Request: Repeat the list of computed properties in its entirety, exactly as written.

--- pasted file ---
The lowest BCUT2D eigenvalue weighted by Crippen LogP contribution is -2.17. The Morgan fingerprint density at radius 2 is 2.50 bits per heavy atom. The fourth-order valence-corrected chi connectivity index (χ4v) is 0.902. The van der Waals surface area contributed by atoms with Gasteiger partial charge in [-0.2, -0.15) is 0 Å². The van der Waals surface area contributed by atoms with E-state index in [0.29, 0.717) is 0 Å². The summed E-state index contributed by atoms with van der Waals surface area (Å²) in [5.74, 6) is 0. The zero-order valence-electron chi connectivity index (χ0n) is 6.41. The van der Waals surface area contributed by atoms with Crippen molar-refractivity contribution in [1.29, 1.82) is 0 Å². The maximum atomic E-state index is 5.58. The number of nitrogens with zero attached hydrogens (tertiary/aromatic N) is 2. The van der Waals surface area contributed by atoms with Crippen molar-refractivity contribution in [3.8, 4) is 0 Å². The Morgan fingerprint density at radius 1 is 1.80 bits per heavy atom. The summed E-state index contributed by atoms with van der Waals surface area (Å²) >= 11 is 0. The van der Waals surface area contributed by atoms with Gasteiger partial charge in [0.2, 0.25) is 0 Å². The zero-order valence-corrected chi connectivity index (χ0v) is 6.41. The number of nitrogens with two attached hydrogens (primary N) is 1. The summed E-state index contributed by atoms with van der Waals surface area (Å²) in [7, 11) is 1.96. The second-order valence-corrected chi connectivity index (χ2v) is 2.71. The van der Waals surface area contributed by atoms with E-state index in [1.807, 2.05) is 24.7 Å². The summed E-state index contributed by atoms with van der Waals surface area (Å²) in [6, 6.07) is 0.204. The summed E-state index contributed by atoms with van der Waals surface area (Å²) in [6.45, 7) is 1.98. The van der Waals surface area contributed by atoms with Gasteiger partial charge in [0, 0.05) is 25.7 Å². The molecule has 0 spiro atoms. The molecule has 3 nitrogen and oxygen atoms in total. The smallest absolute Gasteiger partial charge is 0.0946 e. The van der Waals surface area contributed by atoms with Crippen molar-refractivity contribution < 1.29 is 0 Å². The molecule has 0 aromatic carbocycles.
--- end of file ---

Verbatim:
The lowest BCUT2D eigenvalue weighted by Crippen LogP contribution is -2.17. The Morgan fingerprint density at radius 2 is 2.50 bits per heavy atom. The fourth-order valence-corrected chi connectivity index (χ4v) is 0.902. The van der Waals surface area contributed by atoms with Gasteiger partial charge in [-0.2, -0.15) is 0 Å². The van der Waals surface area contributed by atoms with E-state index in [0.29, 0.717) is 0 Å². The summed E-state index contributed by atoms with van der Waals surface area (Å²) in [5.74, 6) is 0. The zero-order valence-electron chi connectivity index (χ0n) is 6.41. The van der Waals surface area contributed by atoms with Crippen molar-refractivity contribution in [1.29, 1.82) is 0 Å². The maximum atomic E-state index is 5.58. The number of nitrogens with zero attached hydrogens (tertiary/aromatic N) is 2. The van der Waals surface area contributed by atoms with Crippen molar-refractivity contribution in [3.8, 4) is 0 Å². The Morgan fingerprint density at radius 1 is 1.80 bits per heavy atom. The summed E-state index contributed by atoms with van der Waals surface area (Å²) >= 11 is 0. The van der Waals surface area contributed by atoms with Gasteiger partial charge in [0.2, 0.25) is 0 Å². The zero-order valence-corrected chi connectivity index (χ0v) is 6.41. The number of nitrogens with two attached hydrogens (primary N) is 1. The summed E-state index contributed by atoms with van der Waals surface area (Å²) in [7, 11) is 1.96. The second-order valence-corrected chi connectivity index (χ2v) is 2.71. The van der Waals surface area contributed by atoms with E-state index in [1.807, 2.05) is 24.7 Å². The summed E-state index contributed by atoms with van der Waals surface area (Å²) in [6, 6.07) is 0.204. The summed E-state index contributed by atoms with van der Waals surface area (Å²) in [6.45, 7) is 1.98. The van der Waals surface area contributed by atoms with Gasteiger partial charge in [0, 0.05) is 25.7 Å². The molecule has 0 spiro atoms. The molecule has 3 nitrogen and oxygen atoms in total. The smallest absolute Gasteiger partial charge is 0.0946 e. The van der Waals surface area contributed by atoms with Crippen molar-refractivity contribution < 1.29 is 0 Å². The molecule has 0 aromatic carbocycles.